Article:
Policy Recommendation Schools should provide at
least 20 minutes of recess per day, in addition
to physical education classes1
1. National Association for Sport and Physical
Education. Recess in Elementary Schools2006.
Physical Activity Breaks
  • Independent of physical education and recess
  • Can enhance positive classroom behavior of
  • Incorporates activity in the classroom as part of
    planned lessons

Physical Activity Break Ideas Ask students to
identify and act out action words from a story
through physical activity or take a walk outside
as part of a science class.
Intramural Sports
  • Can be offered before, during, and after school
  • Provide students with a choice in activities
  • Offer every student an equal opportunity to
    participate regardless of ability level
  • Incorporate lifetime physical activities like
    walking, running, hiking, swimming, tennis,
    dancing, and bicycling

Interscholastic Sports
  • Help establish cooperative and competitive
  • Help students learn sport-specific and
    performance-based skills
  • May be related to higher levels of overall
    physical activity2
  • Associated with improved mental health and
    reduction in some risky health behaviors3-4

1. National Association for Sports and Physical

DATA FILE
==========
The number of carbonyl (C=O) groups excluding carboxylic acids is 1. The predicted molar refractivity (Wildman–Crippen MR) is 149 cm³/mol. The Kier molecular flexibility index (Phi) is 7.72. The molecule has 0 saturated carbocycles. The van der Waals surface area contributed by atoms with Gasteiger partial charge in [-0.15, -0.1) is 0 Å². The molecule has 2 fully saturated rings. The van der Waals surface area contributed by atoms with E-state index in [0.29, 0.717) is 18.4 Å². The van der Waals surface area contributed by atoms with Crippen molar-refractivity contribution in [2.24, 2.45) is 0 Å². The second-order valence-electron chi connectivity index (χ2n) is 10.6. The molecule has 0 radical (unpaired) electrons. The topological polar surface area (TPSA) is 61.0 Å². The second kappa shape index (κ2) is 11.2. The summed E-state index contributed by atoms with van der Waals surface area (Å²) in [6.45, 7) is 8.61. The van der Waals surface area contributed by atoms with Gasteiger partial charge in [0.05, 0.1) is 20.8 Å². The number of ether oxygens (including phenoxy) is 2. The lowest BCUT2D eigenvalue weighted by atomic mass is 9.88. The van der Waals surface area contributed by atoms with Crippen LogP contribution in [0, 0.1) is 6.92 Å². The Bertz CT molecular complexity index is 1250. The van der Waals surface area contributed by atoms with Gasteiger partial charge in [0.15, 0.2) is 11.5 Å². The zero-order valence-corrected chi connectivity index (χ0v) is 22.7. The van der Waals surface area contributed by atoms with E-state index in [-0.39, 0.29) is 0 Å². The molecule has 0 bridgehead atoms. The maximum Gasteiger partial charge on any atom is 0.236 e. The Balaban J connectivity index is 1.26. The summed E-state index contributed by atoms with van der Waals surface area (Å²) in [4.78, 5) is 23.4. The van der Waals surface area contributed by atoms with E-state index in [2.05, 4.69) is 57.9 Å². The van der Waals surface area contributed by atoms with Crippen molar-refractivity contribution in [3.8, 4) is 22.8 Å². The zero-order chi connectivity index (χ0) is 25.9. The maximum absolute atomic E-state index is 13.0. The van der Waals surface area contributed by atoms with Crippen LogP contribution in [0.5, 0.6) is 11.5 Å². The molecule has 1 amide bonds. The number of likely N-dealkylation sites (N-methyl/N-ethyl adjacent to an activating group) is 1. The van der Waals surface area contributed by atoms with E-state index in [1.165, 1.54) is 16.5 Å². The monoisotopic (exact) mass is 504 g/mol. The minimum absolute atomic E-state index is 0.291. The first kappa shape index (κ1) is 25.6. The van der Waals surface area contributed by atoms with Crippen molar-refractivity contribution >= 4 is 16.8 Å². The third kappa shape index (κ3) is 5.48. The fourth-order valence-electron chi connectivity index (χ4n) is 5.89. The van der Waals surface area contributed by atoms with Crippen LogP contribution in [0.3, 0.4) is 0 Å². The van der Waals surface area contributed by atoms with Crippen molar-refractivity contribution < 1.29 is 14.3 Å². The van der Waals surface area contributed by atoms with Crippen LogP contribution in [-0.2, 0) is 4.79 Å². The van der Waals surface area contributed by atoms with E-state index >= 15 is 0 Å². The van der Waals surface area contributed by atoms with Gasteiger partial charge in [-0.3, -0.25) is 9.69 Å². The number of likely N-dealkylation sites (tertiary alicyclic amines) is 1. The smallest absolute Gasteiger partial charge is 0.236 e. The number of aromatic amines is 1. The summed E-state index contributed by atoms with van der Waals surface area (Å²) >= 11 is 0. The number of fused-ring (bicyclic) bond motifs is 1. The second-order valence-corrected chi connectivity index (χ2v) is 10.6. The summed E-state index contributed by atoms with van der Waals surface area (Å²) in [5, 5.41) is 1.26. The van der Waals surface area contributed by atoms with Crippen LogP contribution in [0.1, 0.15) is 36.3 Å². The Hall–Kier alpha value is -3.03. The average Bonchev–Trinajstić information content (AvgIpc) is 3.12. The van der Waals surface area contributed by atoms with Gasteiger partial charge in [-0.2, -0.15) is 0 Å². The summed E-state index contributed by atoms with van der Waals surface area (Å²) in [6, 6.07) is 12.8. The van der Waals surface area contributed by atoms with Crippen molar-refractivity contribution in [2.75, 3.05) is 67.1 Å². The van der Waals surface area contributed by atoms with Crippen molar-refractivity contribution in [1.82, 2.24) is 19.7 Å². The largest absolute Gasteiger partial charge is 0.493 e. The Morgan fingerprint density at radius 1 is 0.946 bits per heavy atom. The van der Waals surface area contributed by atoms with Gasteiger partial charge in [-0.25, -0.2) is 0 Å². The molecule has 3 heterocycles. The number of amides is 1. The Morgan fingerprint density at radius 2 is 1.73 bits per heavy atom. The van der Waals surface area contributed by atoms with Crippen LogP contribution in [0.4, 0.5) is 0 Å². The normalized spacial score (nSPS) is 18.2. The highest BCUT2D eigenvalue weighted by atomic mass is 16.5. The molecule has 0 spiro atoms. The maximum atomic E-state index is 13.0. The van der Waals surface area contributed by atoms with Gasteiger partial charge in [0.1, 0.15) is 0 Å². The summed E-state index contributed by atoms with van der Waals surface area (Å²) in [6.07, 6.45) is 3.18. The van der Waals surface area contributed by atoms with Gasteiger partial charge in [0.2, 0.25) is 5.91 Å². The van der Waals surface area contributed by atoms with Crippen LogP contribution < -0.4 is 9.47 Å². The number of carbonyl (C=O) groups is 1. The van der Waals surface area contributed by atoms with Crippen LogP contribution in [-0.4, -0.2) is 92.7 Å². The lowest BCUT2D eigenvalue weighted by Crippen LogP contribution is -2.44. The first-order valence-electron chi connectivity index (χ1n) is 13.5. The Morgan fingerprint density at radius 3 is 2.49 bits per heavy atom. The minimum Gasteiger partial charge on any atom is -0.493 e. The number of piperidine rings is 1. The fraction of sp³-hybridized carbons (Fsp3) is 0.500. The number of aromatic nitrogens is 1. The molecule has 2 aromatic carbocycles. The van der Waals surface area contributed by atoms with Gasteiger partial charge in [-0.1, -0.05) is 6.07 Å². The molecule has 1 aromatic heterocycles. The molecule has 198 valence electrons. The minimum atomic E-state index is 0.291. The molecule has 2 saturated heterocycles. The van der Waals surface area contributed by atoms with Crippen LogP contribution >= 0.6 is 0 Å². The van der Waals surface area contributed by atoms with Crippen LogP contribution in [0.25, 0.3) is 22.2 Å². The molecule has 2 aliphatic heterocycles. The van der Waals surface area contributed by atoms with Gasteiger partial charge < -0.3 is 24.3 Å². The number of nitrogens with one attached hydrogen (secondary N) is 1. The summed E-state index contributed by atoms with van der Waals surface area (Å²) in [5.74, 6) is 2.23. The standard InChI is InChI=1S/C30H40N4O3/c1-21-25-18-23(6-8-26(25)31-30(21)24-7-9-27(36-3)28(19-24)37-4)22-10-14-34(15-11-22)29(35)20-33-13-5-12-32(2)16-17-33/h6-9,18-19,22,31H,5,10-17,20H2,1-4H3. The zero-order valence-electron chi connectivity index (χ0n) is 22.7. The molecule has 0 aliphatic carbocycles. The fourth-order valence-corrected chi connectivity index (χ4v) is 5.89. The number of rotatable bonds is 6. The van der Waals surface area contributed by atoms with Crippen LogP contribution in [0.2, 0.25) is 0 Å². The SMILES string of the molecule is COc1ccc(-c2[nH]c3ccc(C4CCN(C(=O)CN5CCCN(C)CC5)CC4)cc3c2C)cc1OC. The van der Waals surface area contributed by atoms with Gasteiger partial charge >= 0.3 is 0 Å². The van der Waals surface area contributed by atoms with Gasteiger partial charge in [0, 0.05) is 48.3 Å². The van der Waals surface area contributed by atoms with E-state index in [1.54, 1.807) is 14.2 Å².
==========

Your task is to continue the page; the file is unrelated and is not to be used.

Education. Eight Domains of Coaching
Competencies2006. 2. Pediatr Exerc Sci
19981037886. 3. Arch Pediatr Adolesc Med
200015490411. 4. The President's Council on
Physical Fitness and Sports. Research Digest
Walk- and Bicycle-to-School Programs
Activity Recommendation Schools should
participate in International Walk to School Week
and support ongoing walk and bike to school
  • Resources
  • Safe Routes to Schools
  • Walking School Bus
  • KidsWalk Guide

Youth Physical Activity
  • The Role of Families

Set a Positive Example
  • Lead an active lifestyle yourself
  • Make family time an opportunity forphysical
  • Take a walk together after dinner
  • Do housework or yard work together
  • Walk the dog together
  • Make use of low- or no-cost resources
  • Public parks
  • Community fields and courts
  • Recreation areas
  • Replace inactivity with activity whenever
  • Example walk or bike to school instead of riding
    in a car

Limit Screen Time
  • The American Academy ofPediatrics
    recommendsless than 2 hours ofmedia time per
  • Television
  • Computer
  • Movies/DVDs
  • Video games
  • Turn commercial breaks intoactivity breaks
  • Turn off the television during mealtimes
  • Do not use screen time as a reward or punishment

Encourage Physical Activity
  • Expose children to a variety of physical
  • Be positive about the physical activities in
    which your child decides to participate
  • Encourage children to talk about their experience
    with physical activity
  • Help your child get to and from practices and
  • Give your child toys that promote physical
  • Encourage children to play outside instead of
    watching television or playing video games
  • Make special events physical activity events
  • Encourage your child to join a team or try a new
    physical activity with a friend.

Partner With Your Childs School